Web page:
Search results1 – 10 of over 79000
Teachers develop and use a special kind of knowledge. This knowledge is neither theoretical, in the sense of theories of learning, teaching, and curriculum, nor merely…
Teachers develop and use a special kind of knowledge. This knowledge is neither theoretical, in the sense of theories of learning, teaching, and curriculum, nor merely practical, in the sense of knowing children. If either of these were the essential ingredient of what teachers know, then it would be easy to see that others have a better knowledge of both; academics with better knowledge of the theoretical and parents and others with better knowledge of the practical. A teacher’s special knowledge is composed of both kinds of knowledge, blended by the personal background and characteristics of the teacher, and expressed by her in particular situations. The idea of “image” is one form of personal practical knowledge, the name given to this special practical knowledge of teachers (Clandinin, 1985; Connelly & Dienes, 1982). In this chapter I show how one teacher’s image of the “classroom as home” embodies her personal and professional experience and how, in turn, the image is expressed in her classroom practices and in her practices in her personal life. Using a variety of classroom episodes gathered over two years with two teachers, I offer a theoretical outline of the experiential dimensions of an image and, in so doing, present image as a knowledge term which resides at the nexus of the theoretical, the practical, the objective, and the subjective.
The chapter examines the storied experiences of a preservice teacher in India who transitioned to become a beginning year teacher over the course of this study. Multiple…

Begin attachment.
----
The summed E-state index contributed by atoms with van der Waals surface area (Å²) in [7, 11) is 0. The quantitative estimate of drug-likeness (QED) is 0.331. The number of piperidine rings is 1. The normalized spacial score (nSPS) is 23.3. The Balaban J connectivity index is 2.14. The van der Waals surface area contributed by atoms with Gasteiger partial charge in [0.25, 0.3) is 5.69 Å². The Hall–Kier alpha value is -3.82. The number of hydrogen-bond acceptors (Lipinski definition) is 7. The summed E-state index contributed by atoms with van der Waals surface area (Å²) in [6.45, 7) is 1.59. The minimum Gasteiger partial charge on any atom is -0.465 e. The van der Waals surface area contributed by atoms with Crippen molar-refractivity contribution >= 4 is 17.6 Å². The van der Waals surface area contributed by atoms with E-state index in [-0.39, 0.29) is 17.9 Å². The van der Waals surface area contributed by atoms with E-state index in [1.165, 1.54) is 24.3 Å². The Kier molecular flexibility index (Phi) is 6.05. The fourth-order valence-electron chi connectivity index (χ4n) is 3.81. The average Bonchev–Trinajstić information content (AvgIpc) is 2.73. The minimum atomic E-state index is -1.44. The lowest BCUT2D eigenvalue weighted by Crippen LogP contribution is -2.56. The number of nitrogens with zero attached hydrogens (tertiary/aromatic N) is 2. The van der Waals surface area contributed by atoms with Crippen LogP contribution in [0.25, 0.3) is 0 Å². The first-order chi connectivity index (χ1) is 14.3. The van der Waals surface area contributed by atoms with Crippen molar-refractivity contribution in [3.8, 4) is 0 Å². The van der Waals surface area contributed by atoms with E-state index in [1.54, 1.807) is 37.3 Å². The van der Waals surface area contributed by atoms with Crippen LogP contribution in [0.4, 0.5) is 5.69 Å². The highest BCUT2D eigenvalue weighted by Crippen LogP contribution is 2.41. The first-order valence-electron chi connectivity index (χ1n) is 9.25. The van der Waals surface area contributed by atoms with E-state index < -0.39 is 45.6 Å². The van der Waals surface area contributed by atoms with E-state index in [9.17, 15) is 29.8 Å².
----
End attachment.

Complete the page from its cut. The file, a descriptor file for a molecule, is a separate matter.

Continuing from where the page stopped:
The chapter examines the storied experiences of a preservice teacher in India who transitioned to become a beginning year teacher over the course of this study. Multiple threads unraveled the complex interweaving of her personal and professional selves in her scholarship of teaching, further suggesting that teachers teach who they are. Through the course of this research, I explored the following questions about my participant: What was the source of her energy and passion for working with her students? What did her story reveal about the development of her personal practical knowledge? What were those experiences in the teacher education program which enabled her to intervene and connect with her students at a deeper level? As the inquiry travels back and forth on the temporal dimension, including various social spaces and interactions, my participant demonstrated an evolving understanding of her self-as-a-thinking being with an agency and social justice perspective.
Purpose – The purpose of this chapter is to examine how the exploration of metaphors of learning and teaching can contribute to the professional development of teacher…
Purpose – The purpose of this chapter is to examine how the exploration of metaphors of learning and teaching can contribute to the professional development of teacher candidates and teacher educators.
Approach – The chapter draws on the author's experiences as a teacher and teacher educator to illustrate ways in which metaphors of teaching offer deeper understandings of the personal and social dimensions of teaching and teacher education practices.